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#GivingTuesday Yet to Fully Reach Australian Shores


Tuesday, 27th November 2018 at 5:05 pm
Maggie Coggan, Journalist
Giving Tuesday has turned into one of the largest global giving days of the year, but Australian charities say they aren't seeing the benefits just yet.  


Tuesday, 27th November 2018
at 5:05 pm
Maggie Coggan, Journalist


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#GivingTuesday Yet to Fully Reach Australian Shores
Tuesday, 27th November 2018 at 5:05 pm

Giving Tuesday has turned into one of the largest global giving days of the year, but Australian charities say they aren’t seeing the benefits just yet.  

The day of giving launched in 2012 in America, encouraging people to give back to charities on 27 November, following several days of some of the biggest instore and online sales of the year Black Friday and Cyber Monday.

Since then, the day has spread on a global level, and each year, not for profits host fundraisers and events, using the branding and social media hashtag created by the movement.

While this year alone, around $300 million has been raised by the movement globally, Australian charity leaders like Micah Scott, CEO of Minus 18, told Pro Bono News while the day had a lot more visibility, it had not helped Minus 18.

“Our experience as an organisation is while visibility has increased it does seem to be quite contained to an American audience,” Scott said.

He said one of the reasons the day wasn’t effective for charities trying to fundraise was a lack of awareness about what it was in the wider Australian population.

“I think it’s highly visible within the not-for-profit sector but I think it’s still got a little bit to go before it catches on properly for the everyday Australian,” he said.  

Kon Karapanagiotidis, CEO of the Asylum Seeker Resource Centre, said he didn’t know if it was much of a giving day in Australia, but after seeing the hashtag #GivingTuesday on Twitter, he decided to jump on board.

“It will be interesting to see if we have a spike in donations today, I couldn’t say at the moment,” Karapanagiotidis told Pro Bono News.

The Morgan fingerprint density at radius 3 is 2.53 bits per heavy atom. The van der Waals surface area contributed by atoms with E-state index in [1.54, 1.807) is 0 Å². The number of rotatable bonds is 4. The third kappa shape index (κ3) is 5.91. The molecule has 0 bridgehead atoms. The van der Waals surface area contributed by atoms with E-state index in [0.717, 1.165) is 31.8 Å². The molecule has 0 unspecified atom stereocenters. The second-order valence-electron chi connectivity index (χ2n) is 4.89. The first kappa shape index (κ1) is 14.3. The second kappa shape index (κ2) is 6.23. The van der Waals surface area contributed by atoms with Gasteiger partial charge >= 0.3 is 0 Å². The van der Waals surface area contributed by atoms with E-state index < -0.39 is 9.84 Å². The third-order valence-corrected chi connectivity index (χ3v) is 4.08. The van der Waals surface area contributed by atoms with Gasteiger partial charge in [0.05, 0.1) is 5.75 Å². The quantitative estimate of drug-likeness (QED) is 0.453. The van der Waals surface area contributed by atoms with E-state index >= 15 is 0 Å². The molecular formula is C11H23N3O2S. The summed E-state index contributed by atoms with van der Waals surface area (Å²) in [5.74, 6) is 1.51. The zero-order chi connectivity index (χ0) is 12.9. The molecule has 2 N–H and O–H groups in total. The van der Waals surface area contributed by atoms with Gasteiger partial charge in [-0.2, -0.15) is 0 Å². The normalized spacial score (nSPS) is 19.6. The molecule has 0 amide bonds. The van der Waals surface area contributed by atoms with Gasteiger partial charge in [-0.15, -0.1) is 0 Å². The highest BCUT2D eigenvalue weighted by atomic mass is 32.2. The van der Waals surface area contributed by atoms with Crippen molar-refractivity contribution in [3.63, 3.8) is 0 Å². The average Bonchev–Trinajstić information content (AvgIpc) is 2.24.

Karapanagiotidis said he didn’t believe Australia lacked a culture of giving and donating to charities.

“I don’t think there is less of a culture here but rather we have not created an iconic equivalent day,” he said.

“I can see the value in us taking this up and making it a tradition as a community sector.”

Oxfam Australia told Pro Bono News it decided to take part for the first time in 2018 after seeing how successful the day was for the American arm of the charity.  

“This is the first year Oxfam Australia has taken part in Giving Tuesday activities and we’re really excited to join the movement,” Oxfam Australia appeals manager Agatha Morris said.  

Morris said she liked the fact Giving Tuesday was close to the festive season, and made people stop and think about those less fortunate, and while it was linked to the American tradition of Thanksgiving, that didn’t mean it wouldn’t take off in Australia too.

“Giving Tuesday also goes hand in hand with the more consumerist Black Friday, which is growing exponentially in many global markets, not just the American one, given the nature of online retail,” she said.

“It’s a way to give charitably after this more consumerist-driven retail movement. It also ties in with our own festive season, when Australians are in the spirit of giving, so I think Australian charities can benefit a lot from having Giving Tuesday on its current date.”

Scott said one way to make the day more effective for charities was by making it clear to donors where their money would be going, keeping up with new giving trends and making it easier for people to donate.

“The easier it is to make a donation and the easier it is to pay, and to see the tangible benefit of the donation, the more likely someone is to click through and make that donation.

“More and more people in the community want to see the benefit of that donation or they want to be getting something in return, like you would with a social enterprise,” Scott said.  


Maggie Coggan  |  Journalist  |  @MaggieCoggan

Maggie Coggan is a journalist at Pro Bono News covering the social sector.


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